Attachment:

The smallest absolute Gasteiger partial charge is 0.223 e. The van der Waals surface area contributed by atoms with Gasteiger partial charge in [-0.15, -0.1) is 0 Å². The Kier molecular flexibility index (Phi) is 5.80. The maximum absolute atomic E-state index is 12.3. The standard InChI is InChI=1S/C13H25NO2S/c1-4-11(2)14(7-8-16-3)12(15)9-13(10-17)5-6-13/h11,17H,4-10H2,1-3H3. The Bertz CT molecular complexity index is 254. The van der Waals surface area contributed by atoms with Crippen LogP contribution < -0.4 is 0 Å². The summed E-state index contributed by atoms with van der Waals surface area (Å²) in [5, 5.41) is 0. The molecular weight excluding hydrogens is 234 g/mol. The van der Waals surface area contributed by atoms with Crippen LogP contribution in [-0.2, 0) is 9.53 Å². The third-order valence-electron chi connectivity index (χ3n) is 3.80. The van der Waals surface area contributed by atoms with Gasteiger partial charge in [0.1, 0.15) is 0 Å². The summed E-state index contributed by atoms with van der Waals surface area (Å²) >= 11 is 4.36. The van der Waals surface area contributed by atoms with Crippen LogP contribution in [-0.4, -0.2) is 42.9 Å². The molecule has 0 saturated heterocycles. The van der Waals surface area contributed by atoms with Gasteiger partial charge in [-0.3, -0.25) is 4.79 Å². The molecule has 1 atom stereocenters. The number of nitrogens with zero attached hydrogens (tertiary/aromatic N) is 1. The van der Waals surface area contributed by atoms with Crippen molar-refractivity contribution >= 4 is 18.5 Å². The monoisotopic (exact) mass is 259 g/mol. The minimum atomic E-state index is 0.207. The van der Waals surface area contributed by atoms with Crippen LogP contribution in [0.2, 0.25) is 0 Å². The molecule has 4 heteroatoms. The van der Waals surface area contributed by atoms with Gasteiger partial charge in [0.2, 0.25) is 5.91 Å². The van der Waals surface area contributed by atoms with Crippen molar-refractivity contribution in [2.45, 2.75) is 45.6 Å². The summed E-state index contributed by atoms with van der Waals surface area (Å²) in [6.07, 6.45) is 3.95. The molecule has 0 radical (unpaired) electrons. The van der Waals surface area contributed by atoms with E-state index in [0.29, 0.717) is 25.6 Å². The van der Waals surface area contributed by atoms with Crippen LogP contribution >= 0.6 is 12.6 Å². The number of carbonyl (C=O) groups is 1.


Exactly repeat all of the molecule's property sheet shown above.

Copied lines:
The smallest absolute Gasteiger partial charge is 0.223 e. The van der Waals surface area contributed by atoms with Gasteiger partial charge in [-0.15, -0.1) is 0 Å². The Kier molecular flexibility index (Phi) is 5.80. The maximum absolute atomic E-state index is 12.3. The standard InChI is InChI=1S/C13H25NO2S/c1-4-11(2)14(7-8-16-3)12(15)9-13(10-17)5-6-13/h11,17H,4-10H2,1-3H3. The Bertz CT molecular complexity index is 254. The van der Waals surface area contributed by atoms with Crippen LogP contribution < -0.4 is 0 Å². The summed E-state index contributed by atoms with van der Waals surface area (Å²) in [5, 5.41) is 0. The molecular weight excluding hydrogens is 234 g/mol. The van der Waals surface area contributed by atoms with Crippen LogP contribution in [-0.2, 0) is 9.53 Å². The third-order valence-electron chi connectivity index (χ3n) is 3.80. The van der Waals surface area contributed by atoms with Gasteiger partial charge in [0.1, 0.15) is 0 Å². The summed E-state index contributed by atoms with van der Waals surface area (Å²) >= 11 is 4.36. The van der Waals surface area contributed by atoms with Crippen LogP contribution in [-0.4, -0.2) is 42.9 Å². The molecule has 0 saturated heterocycles. The van der Waals surface area contributed by atoms with Gasteiger partial charge in [-0.3, -0.25) is 4.79 Å². The molecule has 1 atom stereocenters. The number of nitrogens with zero attached hydrogens (tertiary/aromatic N) is 1. The van der Waals surface area contributed by atoms with Crippen molar-refractivity contribution >= 4 is 18.5 Å². The monoisotopic (exact) mass is 259 g/mol. The minimum atomic E-state index is 0.207. The van der Waals surface area contributed by atoms with Crippen LogP contribution in [0.2, 0.25) is 0 Å². The molecule has 4 heteroatoms. The van der Waals surface area contributed by atoms with Gasteiger partial charge in [0.2, 0.25) is 5.91 Å². The van der Waals surface area contributed by atoms with Crippen molar-refractivity contribution in [2.45, 2.75) is 45.6 Å². The summed E-state index contributed by atoms with van der Waals surface area (Å²) in [6.07, 6.45) is 3.95. The molecule has 0 radical (unpaired) electrons. The van der Waals surface area contributed by atoms with E-state index in [0.29, 0.717) is 25.6 Å². The van der Waals surface area contributed by atoms with Crippen LogP contribution >= 0.6 is 12.6 Å². The number of carbonyl (C=O) groups is 1.